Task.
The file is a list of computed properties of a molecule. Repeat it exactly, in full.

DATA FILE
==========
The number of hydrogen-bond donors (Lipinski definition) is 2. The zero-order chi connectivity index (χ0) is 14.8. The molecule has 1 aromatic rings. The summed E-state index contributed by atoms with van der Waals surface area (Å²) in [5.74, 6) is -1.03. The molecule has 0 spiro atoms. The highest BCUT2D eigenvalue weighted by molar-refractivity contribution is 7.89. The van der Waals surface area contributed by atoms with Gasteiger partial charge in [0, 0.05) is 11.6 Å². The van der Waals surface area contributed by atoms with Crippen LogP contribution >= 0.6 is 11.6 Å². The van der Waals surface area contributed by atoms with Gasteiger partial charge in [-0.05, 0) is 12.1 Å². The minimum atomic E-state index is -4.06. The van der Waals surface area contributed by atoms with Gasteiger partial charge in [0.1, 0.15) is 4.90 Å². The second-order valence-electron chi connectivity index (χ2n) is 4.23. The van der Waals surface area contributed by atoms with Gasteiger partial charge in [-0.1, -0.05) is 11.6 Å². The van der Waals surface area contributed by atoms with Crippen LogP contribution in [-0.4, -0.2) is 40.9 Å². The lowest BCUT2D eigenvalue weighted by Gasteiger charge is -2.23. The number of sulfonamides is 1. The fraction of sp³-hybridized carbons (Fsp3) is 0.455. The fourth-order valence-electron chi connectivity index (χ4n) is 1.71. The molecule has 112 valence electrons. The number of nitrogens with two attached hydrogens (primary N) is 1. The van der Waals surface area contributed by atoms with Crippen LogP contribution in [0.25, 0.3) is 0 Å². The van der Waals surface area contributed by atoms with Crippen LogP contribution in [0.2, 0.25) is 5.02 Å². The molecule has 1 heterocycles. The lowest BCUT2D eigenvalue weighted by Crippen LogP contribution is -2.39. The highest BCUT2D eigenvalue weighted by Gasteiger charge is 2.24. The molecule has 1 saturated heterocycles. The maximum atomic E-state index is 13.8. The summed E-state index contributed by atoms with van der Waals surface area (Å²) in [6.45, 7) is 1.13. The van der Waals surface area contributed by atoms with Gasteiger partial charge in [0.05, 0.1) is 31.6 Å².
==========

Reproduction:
The number of hydrogen-bond donors (Lipinski definition) is 2. The zero-order chi connectivity index (χ0) is 14.8. The molecule has 1 aromatic rings. The summed E-state index contributed by atoms with van der Waals surface area (Å²) in [5.74, 6) is -1.03. The molecule has 0 spiro atoms. The highest BCUT2D eigenvalue weighted by molar-refractivity contribution is 7.89. The van der Waals surface area contributed by atoms with Gasteiger partial charge in [0, 0.05) is 11.6 Å². The van der Waals surface area contributed by atoms with Crippen LogP contribution >= 0.6 is 11.6 Å². The van der Waals surface area contributed by atoms with Gasteiger partial charge in [-0.05, 0) is 12.1 Å². The minimum atomic E-state index is -4.06. The van der Waals surface area contributed by atoms with Gasteiger partial charge in [0.1, 0.15) is 4.90 Å². The second-order valence-electron chi connectivity index (χ2n) is 4.23. The van der Waals surface area contributed by atoms with Gasteiger partial charge in [-0.1, -0.05) is 11.6 Å². The van der Waals surface area contributed by atoms with Crippen LogP contribution in [-0.4, -0.2) is 40.9 Å². The lowest BCUT2D eigenvalue weighted by Gasteiger charge is -2.23. The number of sulfonamides is 1. The fraction of sp³-hybridized carbons (Fsp3) is 0.455. The fourth-order valence-electron chi connectivity index (χ4n) is 1.71. The molecule has 112 valence electrons. The number of nitrogens with two attached hydrogens (primary N) is 1. The van der Waals surface area contributed by atoms with Crippen LogP contribution in [0.25, 0.3) is 0 Å². The van der Waals surface area contributed by atoms with Crippen LogP contribution in [0.2, 0.25) is 5.02 Å². The molecule has 1 heterocycles. The lowest BCUT2D eigenvalue weighted by Crippen LogP contribution is -2.39. The highest BCUT2D eigenvalue weighted by Gasteiger charge is 2.24. The molecule has 1 saturated heterocycles. The maximum atomic E-state index is 13.8. The summed E-state index contributed by atoms with van der Waals surface area (Å²) in [6.45, 7) is 1.13. The van der Waals surface area contributed by atoms with Gasteiger partial charge in [0.05, 0.1) is 31.6 Å².